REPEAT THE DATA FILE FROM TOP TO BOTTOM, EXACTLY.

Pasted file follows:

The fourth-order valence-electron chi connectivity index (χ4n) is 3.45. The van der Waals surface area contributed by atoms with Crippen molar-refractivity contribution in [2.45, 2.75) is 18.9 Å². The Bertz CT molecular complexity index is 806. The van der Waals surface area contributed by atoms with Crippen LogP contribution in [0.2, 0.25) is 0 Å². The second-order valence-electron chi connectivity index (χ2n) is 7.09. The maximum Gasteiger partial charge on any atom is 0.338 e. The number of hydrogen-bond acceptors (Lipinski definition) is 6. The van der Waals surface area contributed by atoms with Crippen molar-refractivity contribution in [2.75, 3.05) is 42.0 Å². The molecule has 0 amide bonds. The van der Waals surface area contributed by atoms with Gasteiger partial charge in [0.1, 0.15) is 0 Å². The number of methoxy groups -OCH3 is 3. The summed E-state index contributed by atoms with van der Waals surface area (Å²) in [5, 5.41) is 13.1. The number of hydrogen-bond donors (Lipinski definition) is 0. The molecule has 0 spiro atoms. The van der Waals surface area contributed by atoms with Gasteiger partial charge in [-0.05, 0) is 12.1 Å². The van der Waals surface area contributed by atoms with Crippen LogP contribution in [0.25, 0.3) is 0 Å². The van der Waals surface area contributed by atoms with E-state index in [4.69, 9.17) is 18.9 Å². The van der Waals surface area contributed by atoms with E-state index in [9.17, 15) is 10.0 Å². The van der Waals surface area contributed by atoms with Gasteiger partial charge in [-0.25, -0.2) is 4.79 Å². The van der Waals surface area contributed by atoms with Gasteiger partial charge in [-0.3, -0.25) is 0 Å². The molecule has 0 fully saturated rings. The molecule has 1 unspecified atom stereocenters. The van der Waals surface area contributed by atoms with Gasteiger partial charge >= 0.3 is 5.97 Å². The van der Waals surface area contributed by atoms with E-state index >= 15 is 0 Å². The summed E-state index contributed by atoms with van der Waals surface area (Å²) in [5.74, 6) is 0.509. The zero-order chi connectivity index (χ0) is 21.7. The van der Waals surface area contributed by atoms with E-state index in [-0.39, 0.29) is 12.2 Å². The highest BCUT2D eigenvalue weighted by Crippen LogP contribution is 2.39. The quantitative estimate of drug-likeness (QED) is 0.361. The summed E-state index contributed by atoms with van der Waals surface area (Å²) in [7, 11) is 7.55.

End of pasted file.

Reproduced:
The fourth-order valence-electron chi connectivity index (χ4n) is 3.45. The van der Waals surface area contributed by atoms with Crippen molar-refractivity contribution in [2.45, 2.75) is 18.9 Å². The Bertz CT molecular complexity index is 806. The van der Waals surface area contributed by atoms with Crippen LogP contribution in [0.2, 0.25) is 0 Å². The second-order valence-electron chi connectivity index (χ2n) is 7.09. The maximum Gasteiger partial charge on any atom is 0.338 e. The number of hydrogen-bond acceptors (Lipinski definition) is 6. The van der Waals surface area contributed by atoms with Crippen molar-refractivity contribution in [2.75, 3.05) is 42.0 Å². The molecule has 0 amide bonds. The van der Waals surface area contributed by atoms with Gasteiger partial charge in [0.1, 0.15) is 0 Å². The number of methoxy groups -OCH3 is 3. The summed E-state index contributed by atoms with van der Waals surface area (Å²) in [5, 5.41) is 13.1. The number of hydrogen-bond donors (Lipinski definition) is 0. The molecule has 0 spiro atoms. The van der Waals surface area contributed by atoms with Gasteiger partial charge in [-0.05, 0) is 12.1 Å². The van der Waals surface area contributed by atoms with Crippen LogP contribution in [0.25, 0.3) is 0 Å². The van der Waals surface area contributed by atoms with E-state index in [4.69, 9.17) is 18.9 Å². The van der Waals surface area contributed by atoms with E-state index in [9.17, 15) is 10.0 Å². The van der Waals surface area contributed by atoms with Gasteiger partial charge in [-0.25, -0.2) is 4.79 Å². The van der Waals surface area contributed by atoms with Gasteiger partial charge in [-0.3, -0.25) is 0 Å². The molecule has 0 fully saturated rings. The molecule has 1 unspecified atom stereocenters. The van der Waals surface area contributed by atoms with Gasteiger partial charge >= 0.3 is 5.97 Å². The van der Waals surface area contributed by atoms with E-state index >= 15 is 0 Å². The summed E-state index contributed by atoms with van der Waals surface area (Å²) in [5.74, 6) is 0.509. The zero-order chi connectivity index (χ0) is 21.7. The van der Waals surface area contributed by atoms with E-state index in [-0.39, 0.29) is 12.2 Å². The highest BCUT2D eigenvalue weighted by Crippen LogP contribution is 2.39. The quantitative estimate of drug-likeness (QED) is 0.361. The summed E-state index contributed by atoms with van der Waals surface area (Å²) in [7, 11) is 7.55.